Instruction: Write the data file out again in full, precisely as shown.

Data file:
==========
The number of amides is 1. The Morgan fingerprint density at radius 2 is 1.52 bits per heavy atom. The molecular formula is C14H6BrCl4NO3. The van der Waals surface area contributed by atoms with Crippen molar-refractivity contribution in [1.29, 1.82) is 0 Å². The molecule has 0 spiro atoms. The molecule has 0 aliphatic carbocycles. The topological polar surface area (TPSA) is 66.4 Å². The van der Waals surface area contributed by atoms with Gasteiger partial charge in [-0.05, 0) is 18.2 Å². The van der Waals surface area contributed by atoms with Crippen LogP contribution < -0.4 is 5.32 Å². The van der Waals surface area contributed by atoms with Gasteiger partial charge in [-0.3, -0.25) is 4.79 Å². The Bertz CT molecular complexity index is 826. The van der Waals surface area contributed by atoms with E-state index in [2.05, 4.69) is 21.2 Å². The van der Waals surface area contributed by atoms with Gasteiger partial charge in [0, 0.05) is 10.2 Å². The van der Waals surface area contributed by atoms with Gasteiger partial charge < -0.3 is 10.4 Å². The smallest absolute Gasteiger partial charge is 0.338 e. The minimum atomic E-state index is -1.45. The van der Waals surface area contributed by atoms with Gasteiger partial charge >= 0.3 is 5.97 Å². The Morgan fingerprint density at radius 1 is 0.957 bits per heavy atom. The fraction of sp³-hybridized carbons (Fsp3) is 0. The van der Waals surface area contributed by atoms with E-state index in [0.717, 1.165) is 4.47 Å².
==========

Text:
The number of amides is 1. The Morgan fingerprint density at radius 2 is 1.52 bits per heavy atom. The molecular formula is C14H6BrCl4NO3. The van der Waals surface area contributed by atoms with Crippen molar-refractivity contribution in [1.29, 1.82) is 0 Å². The molecule has 0 spiro atoms. The molecule has 0 aliphatic carbocycles. The topological polar surface area (TPSA) is 66.4 Å². The van der Waals surface area contributed by atoms with Gasteiger partial charge in [-0.05, 0) is 18.2 Å². The van der Waals surface area contributed by atoms with Crippen LogP contribution < -0.4 is 5.32 Å². The van der Waals surface area contributed by atoms with Gasteiger partial charge in [-0.3, -0.25) is 4.79 Å². The Bertz CT molecular complexity index is 826. The van der Waals surface area contributed by atoms with E-state index in [2.05, 4.69) is 21.2 Å². The van der Waals surface area contributed by atoms with Gasteiger partial charge in [0, 0.05) is 10.2 Å². The van der Waals surface area contributed by atoms with Gasteiger partial charge < -0.3 is 10.4 Å². The smallest absolute Gasteiger partial charge is 0.338 e. The minimum atomic E-state index is -1.45. The van der Waals surface area contributed by atoms with Gasteiger partial charge >= 0.3 is 5.97 Å². The Morgan fingerprint density at radius 1 is 0.957 bits per heavy atom. The fraction of sp³-hybridized carbons (Fsp3) is 0. The van der Waals surface area contributed by atoms with E-state index in [0.717, 1.165) is 4.47 Å².